Harvesting the fruit of the human mtDNA tree

Antonio Torroni, Alessandro Achilli, Vincent Macaulay, Martin Richards, Hans Jürgen Bandelt

Research output: Contribution to journalReview article

324 Citations (Scopus)

Abstract

Human mitochondrial DNA (mtDNA) studies have entered a new phase since the blossoming of complete genome analyses. Sequencing complete mtDNAs is more expensive and more labour intensive than restriction analysis or simply sequencing the control region of the molecule. But the efforts are paying off, as the phylogenetic resolution of the mtDNA tree has been greatly improved, and, in turn, phylogeographic interpretations can be given correspondingly greater precision in terms of the timing and direction of human dispersals. Therefore, despite mtDNA being only a fraction of our total genome, the deciphering of its evolution is profoundly changing our perception about how modern humans spread across our planet. Here we illustrate the phylogeographic approach with two case studies: the initial dispersal out of Africa, and the colonization of Europe.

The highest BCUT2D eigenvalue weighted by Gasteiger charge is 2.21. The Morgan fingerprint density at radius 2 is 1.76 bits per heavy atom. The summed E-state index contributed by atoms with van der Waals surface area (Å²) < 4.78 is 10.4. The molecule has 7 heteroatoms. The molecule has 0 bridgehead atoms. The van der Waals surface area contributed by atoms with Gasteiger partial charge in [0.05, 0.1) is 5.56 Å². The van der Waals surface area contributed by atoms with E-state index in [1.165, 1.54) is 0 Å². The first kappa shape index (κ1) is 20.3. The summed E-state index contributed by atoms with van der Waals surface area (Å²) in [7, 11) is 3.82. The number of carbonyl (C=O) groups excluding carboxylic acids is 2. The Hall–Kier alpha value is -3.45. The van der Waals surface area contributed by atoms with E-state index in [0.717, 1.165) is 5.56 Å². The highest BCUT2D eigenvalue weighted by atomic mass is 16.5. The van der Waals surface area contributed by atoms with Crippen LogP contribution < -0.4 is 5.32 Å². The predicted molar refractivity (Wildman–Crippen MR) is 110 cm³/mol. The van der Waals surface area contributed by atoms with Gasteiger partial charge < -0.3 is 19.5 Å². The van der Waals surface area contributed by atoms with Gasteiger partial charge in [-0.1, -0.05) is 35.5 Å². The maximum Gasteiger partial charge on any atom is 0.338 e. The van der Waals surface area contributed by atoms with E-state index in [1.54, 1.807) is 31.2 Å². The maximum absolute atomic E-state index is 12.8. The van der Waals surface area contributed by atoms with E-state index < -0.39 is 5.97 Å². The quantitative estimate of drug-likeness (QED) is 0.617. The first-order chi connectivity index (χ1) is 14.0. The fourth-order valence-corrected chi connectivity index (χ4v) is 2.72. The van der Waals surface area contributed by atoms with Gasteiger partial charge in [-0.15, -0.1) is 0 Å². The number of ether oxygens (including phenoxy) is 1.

Original languageEnglish
Pages (from-to)339-345
Number of pages7
JournalTrends in Genetics
Volume22
Issue number6
Early online date4 May 2006
DOIs
Publication statusPublished - Jun 2006
Externally publishedYes

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Torroni, A., Achilli, A., Macaulay, V., Richards, M., & Bandelt, H. J. (2006). Harvesting the fruit of the human mtDNA tree. Trends in Genetics, 22(6), 339-345. https://doi.org/10.1016/j.tig.2006.04.001